Jenin center director: “I want to create hope”

Yousef Awad

In 2005, three years after the Israeli army perpetrated a massacre and razed dozens of homes in the Jenin refugee camp in the occupied West Bank, a group of Palestinian youth established the Jenin Creative Cultural Center (Jenin Creative Cultural Center). The center provides cultural and educational services for children and youth ranging in age from six to 25. The Electronic Intifada contributor Adri Nieuwhof interviews the center director Yousef Awad about the situation of children in Jenin.

Adri Nieuwhof: Can you please introduce yourself and the Jenin Creative Cultural Center?

Yousef Awad: My name is Yousef Awad and I am the director of the Center. I finished my MA in peace and development studies in Sweden. I was very active in the International Solidarity Movement (ISM); I am one of the founders and I was the coordinator for ISM in Jenin. During the second intifada Jenin camp was heavily damaged. It was important to bring something for the safety of the children who would otherwise be out in the streets chasing the [Israeli] tanks. [We wanted] a center where children can come, practice their hobbies, enjoy things and find safety inside. That is why we decided to open the center.

AN: Can you describe the situation of the children in Jenin?

YA: Now since the Palestinian Authority returned to Jenin, they managed to maintain control of the situation. It is now better than four years ago. With the absence of the Israeli incursions it is not like before. It is safer. I am not saying that it is stable, secure; no — suddenly it can change. Life is still under abnormal conditions; there is an occupation which causes instability. We wish that our Palestinian children have the same standard of life as all children in the world — to live their lives and fulfill their dreams.

AN: Does the situation in Jenin differ from the situation in Gaza?

YA: Yes, of course. It is not comparable, the West Bank and Gaza. The people in Gaza have been living under siege for three years. They have no access to the outside world. They cannot practice their normal daily lives. But in a way it is the same here [in the West Bank], in East Jerusalem, Silwan and the villages around Nablus, where we have atrocities and hostile actions from the [Israeli] settlers.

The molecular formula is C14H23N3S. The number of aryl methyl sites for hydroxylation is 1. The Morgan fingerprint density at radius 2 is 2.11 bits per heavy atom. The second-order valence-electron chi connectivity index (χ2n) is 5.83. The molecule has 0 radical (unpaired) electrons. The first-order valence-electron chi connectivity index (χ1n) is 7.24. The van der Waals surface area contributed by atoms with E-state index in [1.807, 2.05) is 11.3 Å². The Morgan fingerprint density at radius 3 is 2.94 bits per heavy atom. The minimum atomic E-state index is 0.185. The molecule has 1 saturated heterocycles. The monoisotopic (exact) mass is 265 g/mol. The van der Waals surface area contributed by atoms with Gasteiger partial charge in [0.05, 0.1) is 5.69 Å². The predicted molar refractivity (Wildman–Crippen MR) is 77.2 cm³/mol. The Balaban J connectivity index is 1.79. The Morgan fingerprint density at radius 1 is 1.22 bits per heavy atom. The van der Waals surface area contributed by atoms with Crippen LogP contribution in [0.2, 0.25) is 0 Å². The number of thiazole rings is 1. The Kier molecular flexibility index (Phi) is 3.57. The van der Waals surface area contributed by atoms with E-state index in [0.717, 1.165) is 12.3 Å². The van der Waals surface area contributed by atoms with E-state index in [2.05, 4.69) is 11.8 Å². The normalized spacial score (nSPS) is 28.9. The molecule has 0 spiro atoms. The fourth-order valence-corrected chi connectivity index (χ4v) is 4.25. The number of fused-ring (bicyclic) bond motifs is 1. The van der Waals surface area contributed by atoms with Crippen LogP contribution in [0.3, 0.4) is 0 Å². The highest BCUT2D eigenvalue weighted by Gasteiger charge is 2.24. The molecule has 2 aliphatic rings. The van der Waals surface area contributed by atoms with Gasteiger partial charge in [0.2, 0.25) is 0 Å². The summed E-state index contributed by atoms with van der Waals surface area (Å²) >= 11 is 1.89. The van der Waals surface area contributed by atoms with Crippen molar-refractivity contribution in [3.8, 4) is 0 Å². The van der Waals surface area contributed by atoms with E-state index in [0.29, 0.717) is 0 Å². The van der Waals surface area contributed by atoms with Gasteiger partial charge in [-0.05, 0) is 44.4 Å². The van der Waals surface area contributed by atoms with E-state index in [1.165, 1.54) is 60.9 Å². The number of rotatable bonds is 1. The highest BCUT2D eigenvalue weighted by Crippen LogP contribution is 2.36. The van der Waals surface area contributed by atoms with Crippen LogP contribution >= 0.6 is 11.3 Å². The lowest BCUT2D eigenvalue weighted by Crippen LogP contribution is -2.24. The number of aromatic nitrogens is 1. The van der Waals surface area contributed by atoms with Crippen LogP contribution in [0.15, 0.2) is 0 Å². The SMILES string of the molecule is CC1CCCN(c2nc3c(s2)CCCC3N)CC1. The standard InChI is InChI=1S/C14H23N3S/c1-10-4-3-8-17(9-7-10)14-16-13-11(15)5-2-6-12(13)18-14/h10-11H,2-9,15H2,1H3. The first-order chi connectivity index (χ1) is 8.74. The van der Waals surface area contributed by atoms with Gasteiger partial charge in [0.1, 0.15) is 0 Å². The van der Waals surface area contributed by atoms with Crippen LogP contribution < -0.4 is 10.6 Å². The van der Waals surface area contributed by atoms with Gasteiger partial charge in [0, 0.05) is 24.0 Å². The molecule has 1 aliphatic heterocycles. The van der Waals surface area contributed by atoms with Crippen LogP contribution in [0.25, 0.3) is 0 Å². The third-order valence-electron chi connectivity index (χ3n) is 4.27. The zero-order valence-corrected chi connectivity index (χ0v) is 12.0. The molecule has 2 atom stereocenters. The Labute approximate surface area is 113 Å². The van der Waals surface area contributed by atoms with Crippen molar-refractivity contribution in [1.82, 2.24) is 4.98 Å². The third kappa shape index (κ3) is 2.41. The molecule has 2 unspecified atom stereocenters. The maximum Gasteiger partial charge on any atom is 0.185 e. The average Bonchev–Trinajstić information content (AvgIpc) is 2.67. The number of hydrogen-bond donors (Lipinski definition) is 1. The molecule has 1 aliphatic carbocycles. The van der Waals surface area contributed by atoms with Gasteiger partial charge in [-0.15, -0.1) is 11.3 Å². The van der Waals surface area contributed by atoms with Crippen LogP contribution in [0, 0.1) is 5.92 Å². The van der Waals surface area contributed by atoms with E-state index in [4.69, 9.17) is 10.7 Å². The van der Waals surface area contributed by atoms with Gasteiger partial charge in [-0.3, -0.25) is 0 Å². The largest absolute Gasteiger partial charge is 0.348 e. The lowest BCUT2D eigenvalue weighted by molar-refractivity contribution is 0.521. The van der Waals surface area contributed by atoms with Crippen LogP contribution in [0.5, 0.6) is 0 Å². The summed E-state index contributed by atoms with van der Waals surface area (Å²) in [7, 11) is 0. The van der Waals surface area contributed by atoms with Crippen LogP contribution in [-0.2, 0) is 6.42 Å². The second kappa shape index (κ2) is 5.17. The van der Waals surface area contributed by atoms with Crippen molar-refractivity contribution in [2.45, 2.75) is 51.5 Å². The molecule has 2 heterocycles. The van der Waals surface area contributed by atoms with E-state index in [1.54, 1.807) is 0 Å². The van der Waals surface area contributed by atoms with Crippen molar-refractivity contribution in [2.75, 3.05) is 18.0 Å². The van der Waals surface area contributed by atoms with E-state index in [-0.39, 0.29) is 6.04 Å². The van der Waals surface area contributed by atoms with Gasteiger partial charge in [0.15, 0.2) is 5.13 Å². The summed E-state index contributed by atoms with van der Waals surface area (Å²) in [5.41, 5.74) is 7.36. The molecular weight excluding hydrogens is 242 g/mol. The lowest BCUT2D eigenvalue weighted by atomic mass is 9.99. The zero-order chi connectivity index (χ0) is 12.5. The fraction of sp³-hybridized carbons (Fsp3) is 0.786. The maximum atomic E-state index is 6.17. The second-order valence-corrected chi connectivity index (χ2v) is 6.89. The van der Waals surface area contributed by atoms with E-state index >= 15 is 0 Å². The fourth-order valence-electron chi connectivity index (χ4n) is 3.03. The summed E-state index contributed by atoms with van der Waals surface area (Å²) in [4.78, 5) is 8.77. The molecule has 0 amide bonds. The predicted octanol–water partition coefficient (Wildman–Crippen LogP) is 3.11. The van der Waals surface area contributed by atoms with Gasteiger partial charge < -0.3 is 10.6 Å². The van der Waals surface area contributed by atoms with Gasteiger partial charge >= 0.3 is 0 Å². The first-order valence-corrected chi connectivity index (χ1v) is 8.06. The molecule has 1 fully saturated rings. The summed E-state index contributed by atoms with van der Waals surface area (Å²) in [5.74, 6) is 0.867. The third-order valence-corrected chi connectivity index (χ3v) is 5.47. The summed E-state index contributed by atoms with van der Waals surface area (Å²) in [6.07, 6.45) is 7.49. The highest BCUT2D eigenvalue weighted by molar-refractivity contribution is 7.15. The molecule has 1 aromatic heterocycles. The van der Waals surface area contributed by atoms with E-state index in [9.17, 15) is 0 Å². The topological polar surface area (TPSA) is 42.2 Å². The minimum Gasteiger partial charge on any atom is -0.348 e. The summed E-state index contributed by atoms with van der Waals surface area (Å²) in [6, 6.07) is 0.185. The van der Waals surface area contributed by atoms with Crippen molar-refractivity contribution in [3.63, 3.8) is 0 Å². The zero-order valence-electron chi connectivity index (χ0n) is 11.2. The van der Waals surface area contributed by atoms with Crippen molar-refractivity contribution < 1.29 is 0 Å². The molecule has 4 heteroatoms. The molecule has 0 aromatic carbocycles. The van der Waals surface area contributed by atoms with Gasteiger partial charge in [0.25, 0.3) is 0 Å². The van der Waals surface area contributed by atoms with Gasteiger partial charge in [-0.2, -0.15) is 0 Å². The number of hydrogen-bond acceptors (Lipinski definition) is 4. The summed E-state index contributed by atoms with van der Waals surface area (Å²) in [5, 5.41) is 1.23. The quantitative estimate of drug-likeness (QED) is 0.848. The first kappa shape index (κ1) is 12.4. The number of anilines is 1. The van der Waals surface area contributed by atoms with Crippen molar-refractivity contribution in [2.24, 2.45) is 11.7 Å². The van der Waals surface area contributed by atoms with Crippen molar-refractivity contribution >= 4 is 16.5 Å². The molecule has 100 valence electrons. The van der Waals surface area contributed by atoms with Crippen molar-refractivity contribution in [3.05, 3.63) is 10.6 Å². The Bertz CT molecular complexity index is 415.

AN: What activities are offered to the children by the center?

YA: We try to find activities that make their lives more normal, that bring amusement, enjoyment. We do puppet shows. We do dance, music or paint projects with the children. We reach out to villages near the apartheid wall and to schools. We want to get in touch with as many children as possible. In some schools we reach about 700 children. We even did a medical check-up as an activity, an eye check-up, and provide the children with glasses if necessary. In the painting and story-telling workshops children can express their feelings. We want to give them the experience that they have something good in their lives. And that they can find a way to do something good.

AN: Can you tell us about the major concerns of parents and teachers for the future of the children here?

YA: The main concern of all Palestinians is to have their rights, to have an independent state and peace. Parents think about the future of their children, but everything is related to the political situation. It influences all aspects of life, that of the farmers, the teachers, the parents, the children. How can you think of the future when there are no jobs? In the public sector, people fear for their salaries. How can you teach when you are concerned if you will have a salary next month?

If the political situation is promising, if the conflict is solved, the children, the teachers, the people will have a good future. Right now the whole community is afraid of how things will go.

AN: How do children look upon their future? What are their dreams?

YA: I can tell you from my experience that children want to have a good future. Maybe other children do not think about this. They take the future for granted. The children here think about if they can finish their education. Can their parents pay? You can have high grades, but can you continue your studies? When you sit with the children they will tell you that they dream of seeing the sea. We are maybe a twenty-minute drive away from the sea, but we are not allowed to go there. Children dream of their freedom of movement. They want to go to Jerusalem, Nazareth, Haifa and Acre. Some children dream of going abroad. These are very simple dreams. Actually, our center managed to achieve the dream of travel for some of the children. We visited different countries with our exhibitions, plays, music and dance productions.

I want our children to visit their relatives in Israel. To live like all children. I want them to have a picnic at the sea side.

AN: What does working for the center mean to you?

YA: I want to bring some joy to the lives of children with our activities. First of all, my dream is to have our independence to create happiness in the hearts of the children. I want to create hope, to create a safe and secure atmosphere for them. Without hope it will be hard to build a future for Palestine.

Adri Nieuwhof is a consultant and human rights advocate based in Switzerland.